Discussion:
Electrostatics Cause Moist Air to Rise in The Atmoshphere (James McGinn / Solving Tornadoes)
(too old to reply)
James McGinn
2017-11-23 18:07:27 UTC
Permalink
Raw Message
Re: The 'Missing Link' of Meteorology's Theory of Storms
Postby jimmcginn » Sat Nov 18, 2017 7:13 pm

http://www.thunderbolts.info/forum/phpBB3/viewtopic.php?f=10&t=16329&start=195#p122299

CharlesChandler wrote:
jimmcginn wrote:
Words tend to dictate conclusions and its going to be hard to get across to
people that the the word buoyancy does not directly equate to whether the body
of air is rising or falling.

What's your definition of the word "buoyancy"?


It's no different from the standard definition.

The point here is that there is another force--electrostatics--that is strong
enough overcome the effect of gravity/buoyancy/convection. For example, let's
say we have a balloon filled with helium. We let it go and it rises due to
buoyancy. But then it hits the ceiling and stops rising. Would we say that it
lost its buoyancy when it hit the ceiling? Of course not. It stopped rising
because the ceiling exerted a downward force. It didn't stop rising because it
became heavy and less buoyant as it hit the ceiling. Right? And if we then
pulled the balloon down by its string we wouldn't say that it came down as a
result of negative buoyancy. It still has positive buoyancy, it's just that the
downward force pulling it down more than compensates for its positive buoyancy.

Epistemologically this realization allows us to get away from the notion that
the only way H2O can get up high in the atmosphere is if it becomes gaseous,
making its parcel more buoyant. And, therefore, no longer do we have to feign
ignorance of the fact that the phase diagram of H2O clearly indicates that its
impossible for H2O to turn to gas at the low temperatures and high pressures in
the troposphere. Now a saturated parcel of air can have negative buoyancy as a
result of it containing nanodroplets of liquid H2O and we can still describe it
as rising. Because now the fact that it rises and/or is suspended in the
atmosphere is decoupled from the assumption that it must have positive buoyancy
in order to do so.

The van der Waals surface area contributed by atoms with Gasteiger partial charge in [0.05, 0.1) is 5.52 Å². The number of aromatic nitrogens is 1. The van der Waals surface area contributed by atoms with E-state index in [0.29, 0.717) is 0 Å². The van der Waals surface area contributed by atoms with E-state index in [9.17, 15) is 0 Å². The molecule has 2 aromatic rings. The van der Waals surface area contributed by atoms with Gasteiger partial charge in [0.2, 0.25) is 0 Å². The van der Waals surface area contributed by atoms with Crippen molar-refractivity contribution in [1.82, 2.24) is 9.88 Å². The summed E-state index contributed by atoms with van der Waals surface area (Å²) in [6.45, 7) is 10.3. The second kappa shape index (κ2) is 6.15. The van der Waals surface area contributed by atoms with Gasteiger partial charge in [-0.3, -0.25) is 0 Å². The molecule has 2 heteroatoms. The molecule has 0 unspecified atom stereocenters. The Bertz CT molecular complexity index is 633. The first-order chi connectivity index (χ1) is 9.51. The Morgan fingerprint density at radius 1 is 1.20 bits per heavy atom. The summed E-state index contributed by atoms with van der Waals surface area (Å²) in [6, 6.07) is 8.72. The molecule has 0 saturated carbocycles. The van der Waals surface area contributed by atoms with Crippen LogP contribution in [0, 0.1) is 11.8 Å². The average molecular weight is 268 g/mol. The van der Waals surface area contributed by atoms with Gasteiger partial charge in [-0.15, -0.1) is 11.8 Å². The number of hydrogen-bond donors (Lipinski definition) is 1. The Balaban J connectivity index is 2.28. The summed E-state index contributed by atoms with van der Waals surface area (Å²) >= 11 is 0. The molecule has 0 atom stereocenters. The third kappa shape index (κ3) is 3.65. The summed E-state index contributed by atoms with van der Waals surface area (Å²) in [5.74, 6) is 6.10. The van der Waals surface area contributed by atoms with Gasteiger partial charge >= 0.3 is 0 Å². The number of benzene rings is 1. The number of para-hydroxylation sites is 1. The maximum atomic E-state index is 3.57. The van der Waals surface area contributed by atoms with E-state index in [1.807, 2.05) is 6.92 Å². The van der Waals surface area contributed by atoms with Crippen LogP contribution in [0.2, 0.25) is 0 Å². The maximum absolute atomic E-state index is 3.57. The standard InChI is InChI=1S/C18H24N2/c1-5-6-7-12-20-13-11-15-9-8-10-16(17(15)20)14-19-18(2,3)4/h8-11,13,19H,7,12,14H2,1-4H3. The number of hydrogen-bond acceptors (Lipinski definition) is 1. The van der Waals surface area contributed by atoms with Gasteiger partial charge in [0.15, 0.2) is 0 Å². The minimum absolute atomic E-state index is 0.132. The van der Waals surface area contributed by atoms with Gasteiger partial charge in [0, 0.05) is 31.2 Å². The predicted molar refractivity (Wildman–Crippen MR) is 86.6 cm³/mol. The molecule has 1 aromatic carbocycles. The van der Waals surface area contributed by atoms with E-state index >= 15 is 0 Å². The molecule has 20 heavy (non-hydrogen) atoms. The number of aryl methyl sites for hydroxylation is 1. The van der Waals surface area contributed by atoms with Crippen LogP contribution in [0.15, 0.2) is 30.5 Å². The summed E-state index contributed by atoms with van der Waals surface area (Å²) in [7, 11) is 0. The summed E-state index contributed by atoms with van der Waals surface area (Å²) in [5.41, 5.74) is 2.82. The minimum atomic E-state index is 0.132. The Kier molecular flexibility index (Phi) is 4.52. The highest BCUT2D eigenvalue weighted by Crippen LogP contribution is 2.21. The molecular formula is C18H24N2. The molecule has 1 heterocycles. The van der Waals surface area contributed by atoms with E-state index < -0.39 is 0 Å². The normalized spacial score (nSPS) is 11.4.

I should mention, however, that my model does not involve electricity (or
convection) as the cause of the rapid, high energy uplift witnessed in storms.
As I explain at the beginning of this thread, the power of storms in my model
has to do with vortice plasma and resulting concentrated flow bridging between
high pressure to low pressure, which will be better explained in future posts.

The most important concept for people to grasp from this point on is the role of
H2O's surface tension in the formation of vortices. And the most important
concept for understanding the origins of vortices is the formation of flat,
extensive, moist/dry boundary layers, not the least of which being the moist/dry
boundary layer between the troposphere and the stratosphere.

James McGinn / Solving Tornadoes
James McGinn
2017-11-24 20:15:34 UTC
Permalink
Raw Message
On Thursday, November 23, 2017 at 10:07:32 AM UTC-8, James McGinn wrote:
> Re: The 'Missing Link' of Meteorology's Theory of Storms
> Postby jimmcginn » Sat Nov 18, 2017 7:13 pm
>
> http://www.thunderbolts.info/forum/phpBB3/viewtopic.php?f=10&t=16329&start=195#p122299
>
> CharlesChandler wrote:
> jimmcginn wrote:
> Words tend to dictate conclusions and its going to be hard to get across to
> people that the the word buoyancy does not directly equate to whether the body
> of air is rising or falling.
>
> What's your definition of the word "buoyancy"?
>
>
> It's no different from the standard definition.
>
> The point here is that there is another force--electrostatics--that is strong
> enough overcome the effect of gravity/buoyancy/convection. For example, let's